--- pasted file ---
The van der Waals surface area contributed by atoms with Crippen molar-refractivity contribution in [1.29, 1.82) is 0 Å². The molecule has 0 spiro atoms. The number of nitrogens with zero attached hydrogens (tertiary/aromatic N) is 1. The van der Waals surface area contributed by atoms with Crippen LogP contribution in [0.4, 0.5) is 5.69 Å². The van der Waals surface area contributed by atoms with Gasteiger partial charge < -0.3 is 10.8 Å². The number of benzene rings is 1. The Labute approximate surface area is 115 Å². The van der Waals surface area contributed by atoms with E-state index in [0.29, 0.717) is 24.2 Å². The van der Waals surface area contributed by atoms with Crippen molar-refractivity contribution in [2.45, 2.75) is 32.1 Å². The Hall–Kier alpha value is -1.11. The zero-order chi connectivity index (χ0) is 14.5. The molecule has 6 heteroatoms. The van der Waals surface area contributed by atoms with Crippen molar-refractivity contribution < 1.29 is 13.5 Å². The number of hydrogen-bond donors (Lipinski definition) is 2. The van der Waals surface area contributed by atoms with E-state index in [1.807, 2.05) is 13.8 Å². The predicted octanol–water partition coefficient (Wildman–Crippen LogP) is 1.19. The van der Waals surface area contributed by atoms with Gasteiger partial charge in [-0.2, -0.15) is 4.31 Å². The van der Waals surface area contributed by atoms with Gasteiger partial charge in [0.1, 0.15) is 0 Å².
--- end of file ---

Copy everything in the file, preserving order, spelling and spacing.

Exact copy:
The van der Waals surface area contributed by atoms with Crippen molar-refractivity contribution in [1.29, 1.82) is 0 Å². The molecule has 0 spiro atoms. The number of nitrogens with zero attached hydrogens (tertiary/aromatic N) is 1. The van der Waals surface area contributed by atoms with Crippen LogP contribution in [0.4, 0.5) is 5.69 Å². The van der Waals surface area contributed by atoms with Gasteiger partial charge < -0.3 is 10.8 Å². The number of benzene rings is 1. The Labute approximate surface area is 115 Å². The van der Waals surface area contributed by atoms with E-state index in [0.29, 0.717) is 24.2 Å². The van der Waals surface area contributed by atoms with Crippen molar-refractivity contribution in [2.45, 2.75) is 32.1 Å². The Hall–Kier alpha value is -1.11. The zero-order chi connectivity index (χ0) is 14.5. The molecule has 6 heteroatoms. The van der Waals surface area contributed by atoms with Crippen molar-refractivity contribution < 1.29 is 13.5 Å². The number of hydrogen-bond donors (Lipinski definition) is 2. The van der Waals surface area contributed by atoms with E-state index in [1.807, 2.05) is 13.8 Å². The predicted octanol–water partition coefficient (Wildman–Crippen LogP) is 1.19. The van der Waals surface area contributed by atoms with Gasteiger partial charge in [-0.2, -0.15) is 4.31 Å². The van der Waals surface area contributed by atoms with Gasteiger partial charge in [0.1, 0.15) is 0 Å².